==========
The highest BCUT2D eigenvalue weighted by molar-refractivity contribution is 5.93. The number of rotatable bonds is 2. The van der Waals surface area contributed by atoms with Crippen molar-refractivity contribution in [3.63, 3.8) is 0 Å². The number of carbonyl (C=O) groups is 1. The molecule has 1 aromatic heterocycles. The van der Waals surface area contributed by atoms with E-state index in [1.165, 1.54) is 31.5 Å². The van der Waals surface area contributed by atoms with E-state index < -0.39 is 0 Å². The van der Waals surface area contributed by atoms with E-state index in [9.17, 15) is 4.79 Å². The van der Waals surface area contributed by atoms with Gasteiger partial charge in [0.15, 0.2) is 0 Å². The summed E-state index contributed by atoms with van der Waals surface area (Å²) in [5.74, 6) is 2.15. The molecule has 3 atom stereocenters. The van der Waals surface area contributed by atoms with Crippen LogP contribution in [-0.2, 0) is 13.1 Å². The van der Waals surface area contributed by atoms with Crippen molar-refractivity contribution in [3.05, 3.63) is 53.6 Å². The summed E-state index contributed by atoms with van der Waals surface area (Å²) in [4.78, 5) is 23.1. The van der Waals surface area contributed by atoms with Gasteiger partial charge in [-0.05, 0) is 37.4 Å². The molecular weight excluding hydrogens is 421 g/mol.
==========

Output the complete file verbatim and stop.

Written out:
The highest BCUT2D eigenvalue weighted by molar-refractivity contribution is 5.93. The number of rotatable bonds is 2. The van der Waals surface area contributed by atoms with Crippen molar-refractivity contribution in [3.63, 3.8) is 0 Å². The number of carbonyl (C=O) groups is 1. The molecule has 1 aromatic heterocycles. The van der Waals surface area contributed by atoms with E-state index in [1.165, 1.54) is 31.5 Å². The van der Waals surface area contributed by atoms with E-state index < -0.39 is 0 Å². The van der Waals surface area contributed by atoms with E-state index in [9.17, 15) is 4.79 Å². The van der Waals surface area contributed by atoms with Gasteiger partial charge in [0.15, 0.2) is 0 Å². The summed E-state index contributed by atoms with van der Waals surface area (Å²) in [5.74, 6) is 2.15. The molecule has 3 atom stereocenters. The van der Waals surface area contributed by atoms with Crippen LogP contribution in [-0.2, 0) is 13.1 Å². The van der Waals surface area contributed by atoms with Crippen molar-refractivity contribution in [3.05, 3.63) is 53.6 Å². The summed E-state index contributed by atoms with van der Waals surface area (Å²) in [4.78, 5) is 23.1. The van der Waals surface area contributed by atoms with Gasteiger partial charge in [-0.05, 0) is 37.4 Å². The molecular weight excluding hydrogens is 421 g/mol.